Good Woman: Poems and a Memoir 1969-1980 (American Poets Continuum #14) (Paperback)
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Other Books in Series
This is book number 14 in the American Poets Continuum series.
- #15: Next: New Poems (American Poets Continuum #15) (Paperback): Email or call for price.
- #21: Quilting: Poems 1987-1990 (American Poets Continuum #21) (Paperback): $17.00
- #59: Blessing the Boats: New and Selected Poems 1988-2000 (American Poets Continuum #59) (Paperback): $20.00
- #86: Mercy (American Poets Continuum #86) (Hardcover): Email or call for price.
- #112: Voices (American Poets Continuum #112) (Paperback): Email or call for price.
- #134: The Collected Poems of Lucille Clifton 1965-2010 (American Poets Continuum #134) (Hardcover): $35.00
- #180: How to Carry Water: Selected Poems of Lucille Clifton (American Poets Continuum #180) (Hardcover): $28.00
Finalist for the 1988 Pulitzer Prize for Poetry A landmark collection by one of America's major black poets, Good Woman: Poems and a Memoir 1969-1980 includes all of Lucille Clifton's first four published collections of extraordinary vibrant poetry--Good Times, Good News About the Earth, An Ordinary Woman, and Two-Headed Woman--as well as her haunting prose memoir, Generations.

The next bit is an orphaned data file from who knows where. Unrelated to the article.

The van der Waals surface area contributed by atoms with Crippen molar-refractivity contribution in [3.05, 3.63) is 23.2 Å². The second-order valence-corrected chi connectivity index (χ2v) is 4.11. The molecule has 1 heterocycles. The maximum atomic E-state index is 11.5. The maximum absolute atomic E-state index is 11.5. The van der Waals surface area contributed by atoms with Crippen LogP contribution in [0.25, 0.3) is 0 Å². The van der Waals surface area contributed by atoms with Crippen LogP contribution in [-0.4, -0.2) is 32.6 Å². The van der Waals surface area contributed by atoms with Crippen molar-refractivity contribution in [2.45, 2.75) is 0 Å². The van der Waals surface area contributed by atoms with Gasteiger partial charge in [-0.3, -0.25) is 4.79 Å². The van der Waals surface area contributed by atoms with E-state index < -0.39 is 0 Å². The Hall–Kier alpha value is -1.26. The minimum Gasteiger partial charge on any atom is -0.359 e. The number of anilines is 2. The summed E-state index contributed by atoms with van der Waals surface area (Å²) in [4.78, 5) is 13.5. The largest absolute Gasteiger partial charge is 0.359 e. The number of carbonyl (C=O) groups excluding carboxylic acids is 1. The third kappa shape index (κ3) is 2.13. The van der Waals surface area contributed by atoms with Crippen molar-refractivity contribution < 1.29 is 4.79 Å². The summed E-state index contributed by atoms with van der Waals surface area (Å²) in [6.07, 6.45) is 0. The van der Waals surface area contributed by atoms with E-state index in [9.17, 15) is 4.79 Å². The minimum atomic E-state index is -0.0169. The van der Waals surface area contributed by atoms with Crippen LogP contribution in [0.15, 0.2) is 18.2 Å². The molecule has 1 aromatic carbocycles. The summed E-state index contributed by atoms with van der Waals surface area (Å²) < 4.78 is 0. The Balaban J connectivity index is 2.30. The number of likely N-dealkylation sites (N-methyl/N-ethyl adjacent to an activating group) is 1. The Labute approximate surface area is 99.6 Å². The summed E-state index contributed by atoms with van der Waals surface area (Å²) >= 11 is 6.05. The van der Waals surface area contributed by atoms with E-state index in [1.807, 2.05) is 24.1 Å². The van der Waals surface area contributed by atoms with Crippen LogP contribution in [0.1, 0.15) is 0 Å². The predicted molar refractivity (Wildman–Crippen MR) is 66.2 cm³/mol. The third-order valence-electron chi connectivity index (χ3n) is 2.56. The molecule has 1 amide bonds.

About the Author
Lucille Clifton (1936-2010) was the 2007 recipient of the Ruth Lilly Poetry Prize, as well as the 2010 Frost Medal from the Poetry Society of America. Her final poetry collection, Voices, was published by BOA in September 2008. She was an award-winning poet, fiction writer, and author of children's books. Her poetry book, Blessing the Boats: New and Selected Poems 1988-2000, won the 2000 National Book Award for Poetry. Two of Clifton's BOA poetry collections, Good Woman: Poems and a Memoir 1969-1980, and, Next: New Poems, were chosen as finalists for the Pulitzer Prize in 1988, the only author ever to have done so, while Clifton's, The Terrible Stories, was a finalist for the 1996 National Book Award. Clifton received fellowships from the National Endowment for the Arts; an Emmy Award from the American Academy of Television Arts and Sciences; the Shelley Memorial Prize; and the Charity Randall Citation. She served as a Distinguished Professor of Humanities at St. Mary's College in Maryland. She was appointed a Fellow of The American Academy of Arts and Sciences, and elected as Chancellor of The Academy of American Poets in 1999.